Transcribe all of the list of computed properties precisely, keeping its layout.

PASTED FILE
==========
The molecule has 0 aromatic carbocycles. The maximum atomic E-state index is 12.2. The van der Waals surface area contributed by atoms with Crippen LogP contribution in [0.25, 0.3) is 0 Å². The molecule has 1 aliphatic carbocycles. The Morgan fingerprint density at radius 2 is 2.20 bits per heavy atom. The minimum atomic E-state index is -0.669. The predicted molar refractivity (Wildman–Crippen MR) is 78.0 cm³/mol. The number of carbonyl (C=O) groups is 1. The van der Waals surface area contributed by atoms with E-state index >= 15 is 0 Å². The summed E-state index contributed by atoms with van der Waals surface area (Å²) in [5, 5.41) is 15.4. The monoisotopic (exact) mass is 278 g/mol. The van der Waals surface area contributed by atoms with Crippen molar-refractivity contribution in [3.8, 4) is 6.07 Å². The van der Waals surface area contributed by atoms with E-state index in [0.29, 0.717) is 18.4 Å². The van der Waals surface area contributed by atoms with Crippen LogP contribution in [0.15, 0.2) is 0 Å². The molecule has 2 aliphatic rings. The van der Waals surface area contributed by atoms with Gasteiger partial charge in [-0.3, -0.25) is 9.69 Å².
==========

The molecule has 0 aromatic carbocycles. The maximum atomic E-state index is 12.2. The van der Waals surface area contributed by atoms with Crippen LogP contribution in [0.25, 0.3) is 0 Å². The molecule has 1 aliphatic carbocycles. The Morgan fingerprint density at radius 2 is 2.20 bits per heavy atom. The minimum atomic E-state index is -0.669. The predicted molar refractivity (Wildman–Crippen MR) is 78.0 cm³/mol. The number of carbonyl (C=O) groups is 1. The van der Waals surface area contributed by atoms with E-state index >= 15 is 0 Å². The summed E-state index contributed by atoms with van der Waals surface area (Å²) in [5, 5.41) is 15.4. The monoisotopic (exact) mass is 278 g/mol. The van der Waals surface area contributed by atoms with Crippen molar-refractivity contribution in [3.8, 4) is 6.07 Å². The van der Waals surface area contributed by atoms with E-state index in [0.29, 0.717) is 18.4 Å². The van der Waals surface area contributed by atoms with Crippen LogP contribution in [0.15, 0.2) is 0 Å². The molecule has 2 aliphatic rings. The van der Waals surface area contributed by atoms with Gasteiger partial charge in [-0.3, -0.25) is 9.69 Å².